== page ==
It's straightforward to model the cells of organisms using cubes. By doing this we can easily see how the surface area to volume ratio changes as organisms increase in size.
We can investigate the effect of increasing size on surface area to volume ratios using models based on cubes:
So, as the volume increases, the surface area does not increase at the same rate.
If a graph is drawn:
What is the surface area to volume ratio of the highlighted mark?
This cube will have a surface area:volume ratio of 1.
The volume = 6 × 6 × 6 = 216
The surface area = 6 × (6 × 6) = 216
A stacked bar chart can be drawn to illustrate the proportions of surface area and volume.
In the below table scientists have estimated the surface area:volume ratios of various organisms.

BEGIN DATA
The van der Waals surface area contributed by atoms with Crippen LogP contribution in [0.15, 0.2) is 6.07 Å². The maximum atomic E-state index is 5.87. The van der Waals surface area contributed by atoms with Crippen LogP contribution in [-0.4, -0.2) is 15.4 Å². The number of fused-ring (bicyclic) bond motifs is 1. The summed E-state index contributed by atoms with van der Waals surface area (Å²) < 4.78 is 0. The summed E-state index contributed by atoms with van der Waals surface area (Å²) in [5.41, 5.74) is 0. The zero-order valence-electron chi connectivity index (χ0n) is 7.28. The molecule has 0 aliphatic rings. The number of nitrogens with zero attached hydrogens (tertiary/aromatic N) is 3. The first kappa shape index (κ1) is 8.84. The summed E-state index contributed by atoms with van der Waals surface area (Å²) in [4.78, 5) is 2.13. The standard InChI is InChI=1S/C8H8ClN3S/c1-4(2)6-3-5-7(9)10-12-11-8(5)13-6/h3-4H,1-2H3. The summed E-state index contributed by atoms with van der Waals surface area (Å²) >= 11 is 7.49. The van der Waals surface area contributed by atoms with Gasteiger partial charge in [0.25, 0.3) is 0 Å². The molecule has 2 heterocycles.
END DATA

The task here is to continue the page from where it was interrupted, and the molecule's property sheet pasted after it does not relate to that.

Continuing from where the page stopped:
|Organism||Surface area in square metres||Volume in cube metres||Surface area:volume|
|Bacterium||6 × 10−12||1 × 10−18||6,000,000:1|
|Blow fly||6 × 10−4||1 × 10−6||600:1|
|Whale||6 × 104||1 × 106||0.06|
Large organisms have:
Organisms living in harsh environmental conditions may reduce their surface area, for example cacti have adapted to have less surface area to lose water through.